Have you ever wished that you could trade your apartment & crappy office space for a floating live/work houseboat in the San Francisco Bay? I know I have. A few years ago, The New York Times published a piece about which refuelled my hope that one day, those houseboat dreams could actually come true. The inspiring article featured Olle Lundberg; a modernist architect who works with salvaged industrial materials. Lundberg is one of our favorite architects, and his designs never cease to amaze and inspire us.

This floating live/work space was built from an old car ferry that he found in Iceland, shipped through the Panama Canal, and docked at a pier in the Mission Bay neighborhood. Lundberg’s design firm had been looking for a vacant industrial building in San Francisco that they could renovate, but despite the dotcom crash, they couldn’t find anything suitable. “I’d seen tugboats that had been converted,” Mr. Lundberg said, “so I thought, ‘What about a small ship?’ ” An online search lead him to the Maritol, which was built in 1975, and was listed for $260,000.

Related: Lundberg Design Transforms a Historic Palo Alto Church into a Daylit Office Space

The ship has two floors: the open-space bedroom is above, and the dining room—complete with a salvaged wood dining table—sits below water level. The dining table was fashioned out of an 18-foot-long slab of cypress left over from the Slanted Door, a popular Vietnamese restaurant Mr. Lundberg designed in the newly restored Ferry Building. It was originally purchased for the restaurant from the Urban Tree Mill; a nonprofit group based in Oakland, Calif., that recycles trees removed during street improvements.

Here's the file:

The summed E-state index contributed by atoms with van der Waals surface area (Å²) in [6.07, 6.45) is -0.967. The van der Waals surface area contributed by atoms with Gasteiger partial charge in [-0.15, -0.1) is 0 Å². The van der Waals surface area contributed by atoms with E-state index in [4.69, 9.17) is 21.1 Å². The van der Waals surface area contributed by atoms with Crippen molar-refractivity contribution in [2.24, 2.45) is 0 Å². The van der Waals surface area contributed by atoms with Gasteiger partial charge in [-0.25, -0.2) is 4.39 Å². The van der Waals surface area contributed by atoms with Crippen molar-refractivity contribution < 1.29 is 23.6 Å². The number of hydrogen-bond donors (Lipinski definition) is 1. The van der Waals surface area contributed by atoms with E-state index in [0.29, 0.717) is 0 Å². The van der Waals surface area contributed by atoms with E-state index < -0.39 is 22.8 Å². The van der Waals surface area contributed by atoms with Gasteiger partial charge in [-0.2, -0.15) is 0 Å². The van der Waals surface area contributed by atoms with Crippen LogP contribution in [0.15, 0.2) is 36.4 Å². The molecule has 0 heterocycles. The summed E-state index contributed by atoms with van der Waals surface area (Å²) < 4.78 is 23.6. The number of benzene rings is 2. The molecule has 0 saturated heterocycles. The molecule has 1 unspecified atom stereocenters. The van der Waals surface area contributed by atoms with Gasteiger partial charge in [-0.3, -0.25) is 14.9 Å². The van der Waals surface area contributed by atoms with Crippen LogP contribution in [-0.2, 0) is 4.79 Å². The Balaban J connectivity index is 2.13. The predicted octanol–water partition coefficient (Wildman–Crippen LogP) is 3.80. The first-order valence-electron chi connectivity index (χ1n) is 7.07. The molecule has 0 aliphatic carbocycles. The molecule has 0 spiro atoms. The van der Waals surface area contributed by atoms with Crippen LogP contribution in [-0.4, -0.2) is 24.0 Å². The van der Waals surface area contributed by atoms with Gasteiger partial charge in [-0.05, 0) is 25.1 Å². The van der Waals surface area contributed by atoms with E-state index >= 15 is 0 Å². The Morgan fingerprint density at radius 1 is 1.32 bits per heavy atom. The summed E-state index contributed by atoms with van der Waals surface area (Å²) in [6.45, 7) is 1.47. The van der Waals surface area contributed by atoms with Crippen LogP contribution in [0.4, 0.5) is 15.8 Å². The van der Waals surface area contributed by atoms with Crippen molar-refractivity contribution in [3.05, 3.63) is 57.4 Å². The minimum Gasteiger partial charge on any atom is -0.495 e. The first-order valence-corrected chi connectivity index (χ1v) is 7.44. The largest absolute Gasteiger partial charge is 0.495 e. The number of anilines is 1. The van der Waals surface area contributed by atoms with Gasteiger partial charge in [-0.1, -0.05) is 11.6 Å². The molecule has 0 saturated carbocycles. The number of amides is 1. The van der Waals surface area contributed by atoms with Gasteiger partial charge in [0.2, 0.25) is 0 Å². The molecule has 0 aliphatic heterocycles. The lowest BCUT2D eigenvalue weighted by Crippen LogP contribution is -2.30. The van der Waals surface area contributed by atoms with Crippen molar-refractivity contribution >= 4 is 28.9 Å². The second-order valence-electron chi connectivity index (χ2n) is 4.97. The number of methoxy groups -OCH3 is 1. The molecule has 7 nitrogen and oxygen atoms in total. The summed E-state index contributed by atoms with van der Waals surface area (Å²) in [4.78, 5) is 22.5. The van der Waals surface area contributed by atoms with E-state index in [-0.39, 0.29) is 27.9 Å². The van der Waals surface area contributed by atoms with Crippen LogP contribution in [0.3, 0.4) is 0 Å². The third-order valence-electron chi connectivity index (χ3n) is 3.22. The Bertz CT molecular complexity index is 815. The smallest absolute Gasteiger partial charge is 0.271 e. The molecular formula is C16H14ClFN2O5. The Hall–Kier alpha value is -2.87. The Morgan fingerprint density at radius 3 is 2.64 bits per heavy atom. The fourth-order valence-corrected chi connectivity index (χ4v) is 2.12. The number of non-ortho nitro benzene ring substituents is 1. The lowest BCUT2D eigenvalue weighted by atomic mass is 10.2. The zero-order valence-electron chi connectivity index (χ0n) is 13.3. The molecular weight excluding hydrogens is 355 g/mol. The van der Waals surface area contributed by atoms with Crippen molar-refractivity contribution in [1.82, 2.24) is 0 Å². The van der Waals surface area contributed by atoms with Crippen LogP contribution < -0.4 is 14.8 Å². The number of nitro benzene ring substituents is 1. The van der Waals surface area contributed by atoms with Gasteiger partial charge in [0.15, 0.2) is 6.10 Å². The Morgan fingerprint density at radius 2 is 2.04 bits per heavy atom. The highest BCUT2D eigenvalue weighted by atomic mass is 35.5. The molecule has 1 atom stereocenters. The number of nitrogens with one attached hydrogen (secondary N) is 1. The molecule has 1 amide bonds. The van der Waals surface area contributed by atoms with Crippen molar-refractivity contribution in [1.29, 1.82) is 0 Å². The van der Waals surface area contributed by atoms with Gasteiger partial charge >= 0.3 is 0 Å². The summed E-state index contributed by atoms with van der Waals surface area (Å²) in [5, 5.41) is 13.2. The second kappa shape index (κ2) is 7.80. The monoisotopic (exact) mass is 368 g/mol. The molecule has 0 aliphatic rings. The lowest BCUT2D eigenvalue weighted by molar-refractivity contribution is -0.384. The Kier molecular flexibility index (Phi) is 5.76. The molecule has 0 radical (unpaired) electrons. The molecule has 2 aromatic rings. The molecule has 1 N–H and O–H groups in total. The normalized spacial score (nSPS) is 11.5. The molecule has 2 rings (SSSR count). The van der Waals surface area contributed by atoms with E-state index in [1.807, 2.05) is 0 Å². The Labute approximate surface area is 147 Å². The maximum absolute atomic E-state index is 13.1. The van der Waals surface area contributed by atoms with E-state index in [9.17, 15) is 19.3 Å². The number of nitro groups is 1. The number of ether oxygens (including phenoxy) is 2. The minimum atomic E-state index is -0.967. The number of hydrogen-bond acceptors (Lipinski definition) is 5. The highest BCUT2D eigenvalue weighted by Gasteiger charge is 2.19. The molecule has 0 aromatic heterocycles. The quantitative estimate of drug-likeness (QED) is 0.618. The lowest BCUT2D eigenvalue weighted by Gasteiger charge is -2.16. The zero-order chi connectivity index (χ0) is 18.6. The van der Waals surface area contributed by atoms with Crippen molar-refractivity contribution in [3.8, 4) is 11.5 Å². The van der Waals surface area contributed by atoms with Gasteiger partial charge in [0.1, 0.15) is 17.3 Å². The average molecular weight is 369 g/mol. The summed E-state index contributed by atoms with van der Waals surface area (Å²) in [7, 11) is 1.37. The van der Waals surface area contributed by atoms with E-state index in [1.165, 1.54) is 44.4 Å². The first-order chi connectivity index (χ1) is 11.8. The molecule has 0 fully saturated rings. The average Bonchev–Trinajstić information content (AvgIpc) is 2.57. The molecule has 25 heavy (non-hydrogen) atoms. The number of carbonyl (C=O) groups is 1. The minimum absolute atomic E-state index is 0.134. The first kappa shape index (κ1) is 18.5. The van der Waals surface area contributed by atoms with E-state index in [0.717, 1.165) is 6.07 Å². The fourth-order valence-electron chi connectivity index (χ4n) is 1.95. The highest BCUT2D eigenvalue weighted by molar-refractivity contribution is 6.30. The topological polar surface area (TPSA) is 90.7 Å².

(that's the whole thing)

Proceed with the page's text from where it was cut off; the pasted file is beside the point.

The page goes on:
Lundberg and his wife no longer live on the ferry, but it’s still being used by creatives in search of an inspiring, unique space in which to work. Creon Levit and Brewster Kahle purchased the ferry from Lundberg a few years ago, and transformed it into a co-working office where everyone from start-up entrepreneurs to freelancers sit together while they work. The dining room table remains in place, as it’s now a communal table for those who rent workspace there.

>If you happen to be interested in building your own residence or office space, a New York Times article entitled The Scavenger’s Guide to the Galaxy has an excellent list of resources for finding quality salvage materials.

Photographs by Peter DaSilva @The New York Times